• When you use this function, your task must return null from the Task.run(TaskContext) method.

If you fail the task execution, any other tasks which attempt to retrieve the result of this task will face a TaskExecutionFailedException.

Structured results

The build system defines a special type that can be used as the return value of a task execution. They are an instance of the StructuredTaskResult interface which signals that the actual data behind the object are available via the results of other tasks.

The interface was defined in order to increase the performance of the build by improving the concurrency of the executed task. We can see it by looking at the following example:

$list = [1, long.running.task(), 3, 4]
foreach $item in $list {
	# do something with the items
}

In the above example we execute some operations on each element of the list assigned to the $list variable. The foreach statement will get the value of the variable, and start the tasks for each element in the list. However, without the introduction of StructuredTaskResult, in order to retrieve the elements of the list, the foreach loop would need to wait for all of the elements in the list to evaluate.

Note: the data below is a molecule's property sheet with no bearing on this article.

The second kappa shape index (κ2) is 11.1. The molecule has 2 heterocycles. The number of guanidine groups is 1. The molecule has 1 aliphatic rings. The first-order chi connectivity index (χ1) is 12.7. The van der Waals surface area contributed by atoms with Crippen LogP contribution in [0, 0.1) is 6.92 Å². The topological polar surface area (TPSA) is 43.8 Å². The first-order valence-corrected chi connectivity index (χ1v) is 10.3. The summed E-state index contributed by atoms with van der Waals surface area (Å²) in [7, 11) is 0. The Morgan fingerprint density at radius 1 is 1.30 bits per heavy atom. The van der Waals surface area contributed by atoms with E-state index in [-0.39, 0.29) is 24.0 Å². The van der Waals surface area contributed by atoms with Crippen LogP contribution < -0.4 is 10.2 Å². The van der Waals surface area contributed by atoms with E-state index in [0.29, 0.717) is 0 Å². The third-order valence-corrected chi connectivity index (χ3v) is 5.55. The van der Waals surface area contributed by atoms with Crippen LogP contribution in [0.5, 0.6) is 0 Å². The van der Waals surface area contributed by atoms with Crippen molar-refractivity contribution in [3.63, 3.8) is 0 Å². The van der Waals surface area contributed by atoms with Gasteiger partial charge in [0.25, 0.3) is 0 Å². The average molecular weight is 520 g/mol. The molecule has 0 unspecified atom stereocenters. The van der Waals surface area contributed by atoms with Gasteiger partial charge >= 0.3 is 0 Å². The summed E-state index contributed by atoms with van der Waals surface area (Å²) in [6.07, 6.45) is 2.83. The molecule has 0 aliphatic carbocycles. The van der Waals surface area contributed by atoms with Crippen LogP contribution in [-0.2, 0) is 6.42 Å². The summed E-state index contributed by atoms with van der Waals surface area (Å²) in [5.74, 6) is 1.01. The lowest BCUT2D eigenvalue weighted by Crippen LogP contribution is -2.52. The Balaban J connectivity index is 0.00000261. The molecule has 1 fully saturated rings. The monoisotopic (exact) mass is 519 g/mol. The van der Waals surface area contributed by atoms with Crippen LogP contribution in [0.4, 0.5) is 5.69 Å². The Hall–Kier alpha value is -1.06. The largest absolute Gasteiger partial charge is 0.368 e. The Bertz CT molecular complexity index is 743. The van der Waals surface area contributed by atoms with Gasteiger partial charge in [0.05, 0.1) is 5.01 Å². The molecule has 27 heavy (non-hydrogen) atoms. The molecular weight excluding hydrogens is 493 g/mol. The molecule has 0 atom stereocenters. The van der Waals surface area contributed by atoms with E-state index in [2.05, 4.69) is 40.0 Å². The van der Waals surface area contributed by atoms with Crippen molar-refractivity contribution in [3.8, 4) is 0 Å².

This means that in order to execute the loop body for the elements 1, 3, 4, the long.running.task() needs to finish, as only then can the value of the list be retrieved. This is not beneficiary as it seriously limits the possible concurrency of the build system via introducing an implicit synchronization point.

To get over this issue, the StructuredTaskResult interface was introduced. It is a common superinterface for other specializations such as StructuredListTaskResult, StructuredMapTaskResult and others. These interfaces provide access to the various enclosed data in the object by making them available through their associated task identifiers.

To apply the above to the given example, using StructuredTaskResults will result in the foreach loop invoking its body for 1, 3, 4 right away, instead of waiting for long.running.task() to finish.

As a task developer, you can gradually implement support for StructuredTaskResults and its different interface specializations. If you want to access the actual value instead of using the structured representation, you can call StructuredTaskResult.toResult method with the task context as the argument, or use the StructuredTaskResult.getActualTaskResult static methods to retrieve the task results.